Will future spacefliers be able to drink a bit of celebratory bubbly in zero gravity? Leave it to a French winemaker to find out, using some out-of-the-box engineering.
Past studies have shown that carbonated beverages, ranging from soda pop to beer and wine, can turn into a sticky, gassy mess in microgravity. In a Quora Q&A, NASA engineer Robert Frost described the problems that were encountered when astronauts tried to quaff carbonated cola drinks aboard the space shuttle in the 1980s and 1990s:
“Soda in space is a bit problematic. In microgravity, the light gas bubbles won’t rush to the top of the liquid and escape. They will stay within the liquid. This means the astronaut will consume significantly more gas drinking a soda in space than one would drinking a soda on the ground. Drinking a carbonated beverage could be like drinking a foamy slurp.”
NASA did figure out how to design a relatively mess-free Coke dispenser, which pumped fluid into a collapsible bag under conditions that were precisely controlled for pressure and temperature.
More recently, Australia’s 4 Pines Brewing Company and Saber Astronautics set up an Indiegogo crowdfunding campaign to support the development of a beer brewed specifically for guzzling in zero-G, plus a custom-designed beer bottle and drinking vessel.
France’s Maison Mumm Champagne is taking a similarly ambitious route. It’s been working with Octave de Gaulle and his Spade space design agency to build a zero-G wine-drinking system from the ground up.
“For the last 40 years, space travel has been shaped by engineers rather than designers. Instead of seeing zero gravity as a problem to be solved, we look at it as a design possibility,” de Gaulle explained today in a news release. “The big design challenge for Mumm Grand Cordon Stellar was actually getting the liquid out of the bottle.”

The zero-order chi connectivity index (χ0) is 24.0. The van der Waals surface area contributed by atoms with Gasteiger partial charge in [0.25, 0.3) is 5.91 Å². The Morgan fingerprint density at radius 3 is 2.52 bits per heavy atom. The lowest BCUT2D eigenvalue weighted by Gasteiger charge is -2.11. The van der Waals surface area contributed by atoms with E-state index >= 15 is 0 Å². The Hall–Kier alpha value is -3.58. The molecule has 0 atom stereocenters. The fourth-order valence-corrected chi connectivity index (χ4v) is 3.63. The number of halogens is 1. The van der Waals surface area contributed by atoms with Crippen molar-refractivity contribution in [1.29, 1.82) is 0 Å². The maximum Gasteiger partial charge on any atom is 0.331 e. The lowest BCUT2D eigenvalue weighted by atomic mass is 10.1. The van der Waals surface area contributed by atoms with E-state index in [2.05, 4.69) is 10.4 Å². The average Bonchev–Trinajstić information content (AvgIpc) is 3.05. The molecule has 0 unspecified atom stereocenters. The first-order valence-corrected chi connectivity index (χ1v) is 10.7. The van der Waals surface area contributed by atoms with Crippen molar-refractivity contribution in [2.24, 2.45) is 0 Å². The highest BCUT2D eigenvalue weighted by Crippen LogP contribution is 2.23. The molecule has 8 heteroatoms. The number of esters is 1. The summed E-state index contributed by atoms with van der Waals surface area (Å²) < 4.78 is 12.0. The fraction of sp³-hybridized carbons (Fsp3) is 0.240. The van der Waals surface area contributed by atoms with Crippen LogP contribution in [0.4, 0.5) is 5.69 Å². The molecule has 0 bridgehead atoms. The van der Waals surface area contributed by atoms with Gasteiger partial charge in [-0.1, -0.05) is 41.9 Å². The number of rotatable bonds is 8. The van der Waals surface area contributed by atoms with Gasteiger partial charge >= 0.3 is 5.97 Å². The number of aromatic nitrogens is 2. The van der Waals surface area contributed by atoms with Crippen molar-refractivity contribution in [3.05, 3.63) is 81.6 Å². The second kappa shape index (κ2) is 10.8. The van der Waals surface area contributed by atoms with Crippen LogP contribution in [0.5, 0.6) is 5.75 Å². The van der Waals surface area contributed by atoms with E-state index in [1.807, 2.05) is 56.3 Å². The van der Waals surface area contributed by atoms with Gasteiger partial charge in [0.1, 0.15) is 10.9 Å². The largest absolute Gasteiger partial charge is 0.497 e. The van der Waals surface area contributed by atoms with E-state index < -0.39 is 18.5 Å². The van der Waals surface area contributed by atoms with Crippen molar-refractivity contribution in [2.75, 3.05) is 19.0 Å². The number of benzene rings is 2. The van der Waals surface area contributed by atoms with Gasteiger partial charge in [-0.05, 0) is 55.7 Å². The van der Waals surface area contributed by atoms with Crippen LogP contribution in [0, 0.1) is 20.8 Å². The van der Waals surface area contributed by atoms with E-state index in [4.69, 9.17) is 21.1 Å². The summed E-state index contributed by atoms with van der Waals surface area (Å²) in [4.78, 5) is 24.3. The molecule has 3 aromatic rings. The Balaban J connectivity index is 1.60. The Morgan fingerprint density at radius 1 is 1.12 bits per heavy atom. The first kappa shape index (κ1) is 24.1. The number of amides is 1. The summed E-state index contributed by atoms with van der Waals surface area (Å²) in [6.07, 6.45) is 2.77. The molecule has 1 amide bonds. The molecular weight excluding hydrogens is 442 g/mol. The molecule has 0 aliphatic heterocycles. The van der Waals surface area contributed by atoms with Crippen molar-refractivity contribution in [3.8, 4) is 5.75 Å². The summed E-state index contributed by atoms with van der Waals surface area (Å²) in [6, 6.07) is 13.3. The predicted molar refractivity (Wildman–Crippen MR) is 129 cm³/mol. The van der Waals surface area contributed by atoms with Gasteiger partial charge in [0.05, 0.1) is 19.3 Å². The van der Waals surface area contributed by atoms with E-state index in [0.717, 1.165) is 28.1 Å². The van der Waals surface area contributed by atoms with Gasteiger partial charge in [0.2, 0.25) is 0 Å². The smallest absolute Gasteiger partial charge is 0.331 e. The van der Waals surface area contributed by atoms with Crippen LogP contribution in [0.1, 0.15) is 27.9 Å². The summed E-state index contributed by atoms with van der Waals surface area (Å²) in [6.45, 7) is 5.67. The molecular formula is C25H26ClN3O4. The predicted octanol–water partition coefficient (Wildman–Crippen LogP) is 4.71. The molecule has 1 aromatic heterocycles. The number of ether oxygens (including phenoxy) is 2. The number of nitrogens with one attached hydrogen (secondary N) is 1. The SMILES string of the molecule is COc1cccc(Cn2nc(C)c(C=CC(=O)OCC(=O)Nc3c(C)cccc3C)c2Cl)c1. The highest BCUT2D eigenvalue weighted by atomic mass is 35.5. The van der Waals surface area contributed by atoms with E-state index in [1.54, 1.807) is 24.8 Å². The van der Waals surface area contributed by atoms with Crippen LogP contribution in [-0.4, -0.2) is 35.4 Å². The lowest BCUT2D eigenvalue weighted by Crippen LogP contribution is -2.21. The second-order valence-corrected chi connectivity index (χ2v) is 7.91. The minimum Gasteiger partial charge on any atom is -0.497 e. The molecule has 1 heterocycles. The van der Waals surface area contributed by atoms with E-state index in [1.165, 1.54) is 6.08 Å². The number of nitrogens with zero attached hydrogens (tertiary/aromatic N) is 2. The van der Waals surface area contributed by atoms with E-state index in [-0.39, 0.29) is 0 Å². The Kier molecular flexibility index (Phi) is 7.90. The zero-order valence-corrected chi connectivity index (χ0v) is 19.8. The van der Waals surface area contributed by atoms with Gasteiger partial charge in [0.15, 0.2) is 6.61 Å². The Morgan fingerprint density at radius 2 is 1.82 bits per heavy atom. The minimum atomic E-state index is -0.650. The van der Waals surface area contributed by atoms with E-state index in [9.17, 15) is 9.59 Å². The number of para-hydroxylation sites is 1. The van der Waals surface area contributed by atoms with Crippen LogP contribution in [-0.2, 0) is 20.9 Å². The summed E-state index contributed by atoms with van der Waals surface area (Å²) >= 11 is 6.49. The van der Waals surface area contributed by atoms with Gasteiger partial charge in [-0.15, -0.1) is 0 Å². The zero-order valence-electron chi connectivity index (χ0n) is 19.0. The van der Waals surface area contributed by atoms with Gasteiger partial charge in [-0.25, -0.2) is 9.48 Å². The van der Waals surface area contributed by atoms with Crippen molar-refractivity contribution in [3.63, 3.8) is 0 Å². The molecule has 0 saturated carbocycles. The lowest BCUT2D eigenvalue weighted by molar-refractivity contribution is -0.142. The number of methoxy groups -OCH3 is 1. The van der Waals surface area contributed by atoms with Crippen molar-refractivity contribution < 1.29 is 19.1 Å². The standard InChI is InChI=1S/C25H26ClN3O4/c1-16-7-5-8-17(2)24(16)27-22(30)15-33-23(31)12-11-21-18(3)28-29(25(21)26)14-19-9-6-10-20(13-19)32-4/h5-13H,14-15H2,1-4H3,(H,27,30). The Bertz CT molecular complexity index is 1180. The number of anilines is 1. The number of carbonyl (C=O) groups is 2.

The bottle is fitted with some internal plumbing as well as a ring-shaped frame around the lip. The design channels the pressurized fluid to create white, foamy balls of wine. As shown in a YouTube video, those globs can be flipped off the mouth of the bottle — then caught in the bowl of a shallow glass, thanks to surface tension.
Weightlessness brings a whole new dimension to the wine — as Didier Mariotti, Mumm’s cellar master, discovered when the team conducted taste tests during a parabolic airplane flight on Air Zero G.
“It’s a very surprising feeling,” Mariotti said. “Because of zero gravity, the liquid instantly coats the entire inside of the mouth, magnifying the taste sensations. There’s less fizziness and more roundness and generosity, enabling the wine to express itself fully.”
Mumm’s plan is to supply the Champagne package as an option for Air Zero G’s flights starting in September, and discuss future opportunities with commercial spaceship operators such as Blue Origin and Virgin Galactic.
Neither of those companies has talked about breaking out the champagne during spaceflight — but it’s hard to imagine Virgin Galactic’s flamboyant billionaire founder, Richard Branson, not wanting to.